The Alpinia zerumbet ‘Variegata’ is an ornamental variegated ginger from the – Zingiberaceae family.
Pronounced: al-PIN-ee-uh zair-um-BET
It is the variegated form of the “shell ginger” of which there are approximately 200 Alpinia species.
Alpinias are tropical and sub-tropical plants of the ginger family providing the landscape with a wide variety of looks coming from its bamboo like clumps and showcased with many exotic flower combinations.
Commonly known as the variegated ginger or simply variegata, this plant has green-colored, lance-shaped leaves accentuated with quite striking yellow margins.
All through the year it produces white or light pink flowers, in drooping clusters resembling sea shells near the stem ends.
All gingers grow from rhizomes or fleshy tubers which creep along the soil surface.
Growing the Alpinia
This native to eastern Asia, Variegata can grow outdoors in USDA Zones 8-10.
The stems can reach 4 -7 feet with 18 – 24 inch leaves that carry a spicy fragrance on the dramatically displayed broad yellow striped leaf pattern.
Fortunately, those living in the cooler northern areas can enjoy gingers as they make wonderful container plants, excellent summer additions to a patio area.
Winter storage for gingers is pretty simple. When frost comes a calling, take the rhizomes – potted or bare root and keep them in a cool basement.
The foliage of the variegated ginger makes it a wonderful accent plant but also equally attractive as a specimen plant or mass planted.
Planted near a building entrance allows this perennial to “show off” the striking beauty of its variegated leaves to those who pass by.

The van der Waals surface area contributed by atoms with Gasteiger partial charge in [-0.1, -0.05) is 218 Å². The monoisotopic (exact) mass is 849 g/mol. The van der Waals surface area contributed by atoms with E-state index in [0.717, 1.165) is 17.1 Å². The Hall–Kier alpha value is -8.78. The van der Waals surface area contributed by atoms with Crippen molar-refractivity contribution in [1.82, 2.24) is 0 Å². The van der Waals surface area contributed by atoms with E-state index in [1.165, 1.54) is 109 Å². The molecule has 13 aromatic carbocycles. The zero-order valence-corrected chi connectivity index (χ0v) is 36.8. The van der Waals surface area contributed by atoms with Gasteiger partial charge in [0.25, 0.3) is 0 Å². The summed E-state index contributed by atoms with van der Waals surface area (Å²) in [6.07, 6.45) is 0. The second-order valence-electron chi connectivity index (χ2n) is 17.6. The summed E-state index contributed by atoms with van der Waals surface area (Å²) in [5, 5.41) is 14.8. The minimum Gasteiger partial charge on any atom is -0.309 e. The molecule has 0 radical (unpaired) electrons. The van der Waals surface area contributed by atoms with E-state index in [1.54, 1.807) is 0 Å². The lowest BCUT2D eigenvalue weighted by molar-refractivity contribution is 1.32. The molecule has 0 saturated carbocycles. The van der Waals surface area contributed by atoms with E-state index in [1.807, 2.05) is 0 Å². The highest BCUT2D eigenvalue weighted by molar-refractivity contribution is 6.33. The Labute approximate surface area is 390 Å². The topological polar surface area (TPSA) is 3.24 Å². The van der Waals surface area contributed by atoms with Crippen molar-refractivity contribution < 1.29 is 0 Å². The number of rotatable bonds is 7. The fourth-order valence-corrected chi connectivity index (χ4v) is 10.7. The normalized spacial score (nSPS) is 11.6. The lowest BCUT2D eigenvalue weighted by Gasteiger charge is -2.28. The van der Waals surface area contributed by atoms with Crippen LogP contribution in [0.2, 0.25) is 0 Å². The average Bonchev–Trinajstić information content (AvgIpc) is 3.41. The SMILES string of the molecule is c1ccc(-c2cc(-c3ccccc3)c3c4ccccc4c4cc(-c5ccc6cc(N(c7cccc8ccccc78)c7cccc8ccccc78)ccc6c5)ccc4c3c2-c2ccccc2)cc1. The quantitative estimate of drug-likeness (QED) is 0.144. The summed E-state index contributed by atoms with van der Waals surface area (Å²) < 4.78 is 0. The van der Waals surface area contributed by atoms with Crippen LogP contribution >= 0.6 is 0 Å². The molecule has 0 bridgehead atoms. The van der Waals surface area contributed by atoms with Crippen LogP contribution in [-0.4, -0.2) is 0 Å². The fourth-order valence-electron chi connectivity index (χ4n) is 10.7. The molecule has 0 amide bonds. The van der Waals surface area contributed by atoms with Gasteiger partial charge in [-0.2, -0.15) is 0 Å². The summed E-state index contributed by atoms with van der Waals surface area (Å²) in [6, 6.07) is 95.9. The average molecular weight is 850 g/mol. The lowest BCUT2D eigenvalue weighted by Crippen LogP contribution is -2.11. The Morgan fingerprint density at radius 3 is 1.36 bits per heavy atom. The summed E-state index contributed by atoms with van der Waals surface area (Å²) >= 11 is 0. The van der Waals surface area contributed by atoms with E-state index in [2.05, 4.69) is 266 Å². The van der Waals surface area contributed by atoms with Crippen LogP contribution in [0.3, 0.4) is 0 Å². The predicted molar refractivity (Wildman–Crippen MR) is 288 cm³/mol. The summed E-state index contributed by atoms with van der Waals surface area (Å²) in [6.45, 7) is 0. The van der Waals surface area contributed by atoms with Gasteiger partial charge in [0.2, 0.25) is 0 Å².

When planting the variegated Alpinia zerumbet, plant in a well drained, rich soil which will stay moist.
The variegated Alpinia does not handle drought or very dry conditions well. It can be planted in full sun or a partial shade, however, due to the drought issue, plants in full, hot summer sun without irrigation can wilt badly.
Regular irrigation or planting in partial shade will prevent the wilting problem. If planted in a pot, regular watering is essential.
When planted outdoors in areas like northern Florida, cold temperatures can freeze the stems to the ground, but new growth will emerge as warm spring weather arrives.
Propagation is easy for the Alpinia. Clumps can be dug up, broken apart and replanted. The leaves or stems can be removed from the rhizomes by cutting them away or left on the plant. I usually cut them off.
I prefer to replant in a pot before moving the plant out into the landscape, in a loose sandy soil and later transplanted in the ground.
Pests and Diseases
Alpinia has no real pests or disease problems to be concerned about. Occasionally, mites may be a problem, otherwise it is a very pests and disease free plant.
Alpinia zerumbet Variegata is an excellent choice for the landscape and should be planted more often.